The UK Supreme Court to sit in Wales this summer
The UK Supreme Court, which was founded on October 1st 2009, will be sitting in Cardiff for the first time this summer.
The news came as Supreme Court president Lady Hale and Lord Lloyd-Jones took to social media back on St David's day to make the announcement in both English and Welsh.
Court will sit in the Ty Hwyel building this July
Interestingly, the Ty Hywel building where the justices will sit is named after a Welsh king, Hywel Dda (Hywel the Good), who first codified the laws of Wales back in the 10th century.
Deputy president Lord Reed, Lord Lloyd-Jones, Lord Sales and Lord Thomas of Cwmgiedd will all join Lady Hale in Cardiff for the hearings.
The Court completes its tour of the UK
The Court has been making its way around the UK as it first sat in Scotland back in 2017, and last year for 2018 the court made a visit to Ireland. In each instance the court hearings were specifically relevant to the host nation.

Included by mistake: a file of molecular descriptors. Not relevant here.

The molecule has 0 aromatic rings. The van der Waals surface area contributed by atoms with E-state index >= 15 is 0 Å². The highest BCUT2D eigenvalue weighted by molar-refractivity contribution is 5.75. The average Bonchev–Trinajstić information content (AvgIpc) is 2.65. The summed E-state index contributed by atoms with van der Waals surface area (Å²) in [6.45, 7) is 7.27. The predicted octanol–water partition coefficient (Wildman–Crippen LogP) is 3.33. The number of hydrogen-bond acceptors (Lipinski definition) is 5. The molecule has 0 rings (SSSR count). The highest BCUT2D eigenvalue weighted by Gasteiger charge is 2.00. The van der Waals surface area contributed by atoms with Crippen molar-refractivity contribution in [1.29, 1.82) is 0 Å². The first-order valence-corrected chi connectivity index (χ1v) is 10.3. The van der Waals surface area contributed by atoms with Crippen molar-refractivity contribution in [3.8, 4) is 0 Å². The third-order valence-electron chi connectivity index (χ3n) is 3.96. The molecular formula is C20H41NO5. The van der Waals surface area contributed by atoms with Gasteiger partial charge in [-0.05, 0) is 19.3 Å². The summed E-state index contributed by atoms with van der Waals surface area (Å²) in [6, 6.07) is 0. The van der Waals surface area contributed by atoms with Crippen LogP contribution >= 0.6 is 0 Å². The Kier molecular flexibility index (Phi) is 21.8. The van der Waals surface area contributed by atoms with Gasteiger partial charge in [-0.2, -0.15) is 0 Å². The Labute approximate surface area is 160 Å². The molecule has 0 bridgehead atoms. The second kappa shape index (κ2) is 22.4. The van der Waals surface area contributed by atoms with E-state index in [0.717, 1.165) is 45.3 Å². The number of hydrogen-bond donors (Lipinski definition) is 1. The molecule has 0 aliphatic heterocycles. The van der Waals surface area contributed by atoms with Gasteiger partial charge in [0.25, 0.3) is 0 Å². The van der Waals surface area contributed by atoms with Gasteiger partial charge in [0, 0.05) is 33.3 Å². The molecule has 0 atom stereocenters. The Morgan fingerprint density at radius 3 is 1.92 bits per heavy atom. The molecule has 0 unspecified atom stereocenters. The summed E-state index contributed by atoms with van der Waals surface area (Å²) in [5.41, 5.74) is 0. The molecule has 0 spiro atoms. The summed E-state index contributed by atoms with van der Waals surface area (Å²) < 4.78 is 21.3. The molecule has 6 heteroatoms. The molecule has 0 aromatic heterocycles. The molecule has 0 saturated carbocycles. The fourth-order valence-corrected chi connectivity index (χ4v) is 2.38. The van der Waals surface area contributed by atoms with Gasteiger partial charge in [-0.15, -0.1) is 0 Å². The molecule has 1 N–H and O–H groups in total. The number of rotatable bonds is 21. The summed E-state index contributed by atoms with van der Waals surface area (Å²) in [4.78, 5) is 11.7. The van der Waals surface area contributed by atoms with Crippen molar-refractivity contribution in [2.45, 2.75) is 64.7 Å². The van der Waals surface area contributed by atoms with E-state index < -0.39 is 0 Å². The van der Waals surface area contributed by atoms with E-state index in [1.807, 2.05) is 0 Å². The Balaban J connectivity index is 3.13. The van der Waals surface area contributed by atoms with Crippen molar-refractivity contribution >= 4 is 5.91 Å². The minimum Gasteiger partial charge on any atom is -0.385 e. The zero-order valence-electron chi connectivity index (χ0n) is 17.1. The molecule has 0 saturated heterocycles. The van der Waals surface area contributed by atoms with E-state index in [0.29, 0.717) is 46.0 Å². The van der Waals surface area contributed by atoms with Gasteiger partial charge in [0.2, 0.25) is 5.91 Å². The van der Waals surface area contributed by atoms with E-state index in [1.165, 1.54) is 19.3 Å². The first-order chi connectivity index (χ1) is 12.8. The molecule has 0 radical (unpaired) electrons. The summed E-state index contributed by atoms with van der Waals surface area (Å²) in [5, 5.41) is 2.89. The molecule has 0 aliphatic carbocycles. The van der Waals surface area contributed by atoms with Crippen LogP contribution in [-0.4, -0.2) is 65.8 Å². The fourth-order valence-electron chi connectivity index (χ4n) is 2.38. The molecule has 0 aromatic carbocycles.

While releasing a statement, Lade Hale claimed that the Supreme Court were delighted to be making the announcement of their planned arrival in Cardiff on the day Wales celebrated St David's Day, and that this will then mean that the court will have sat in all four countries that make up the United Kingdom following their trips to Belfast and Edinburgh over the previous two years.
The justices will hear three cases
Lady Hale went on to say that the court will be hearing three very interesting cases during the time it sits in Wales, and that this will provide an excellent opportunity for those living locally to come and witness the Supreme Court in action and to experience cases of great importance being discussed within the country. Lady Hale also clarified that the hearings will also be live-streamed so that others still have the option of tuning in online so that they can watch as well, as has been the case in the past.
The cases that will be brought to the Supreme Court for hearings in Wales will include one that is relevant to the legal profession as it relates to damages following solicitors negligence, one that concerns the factors relevant to granting planning permission for a wind turbine, and one that considers the duties owed by a financial institution where a shareholder director has acted fraudulently.
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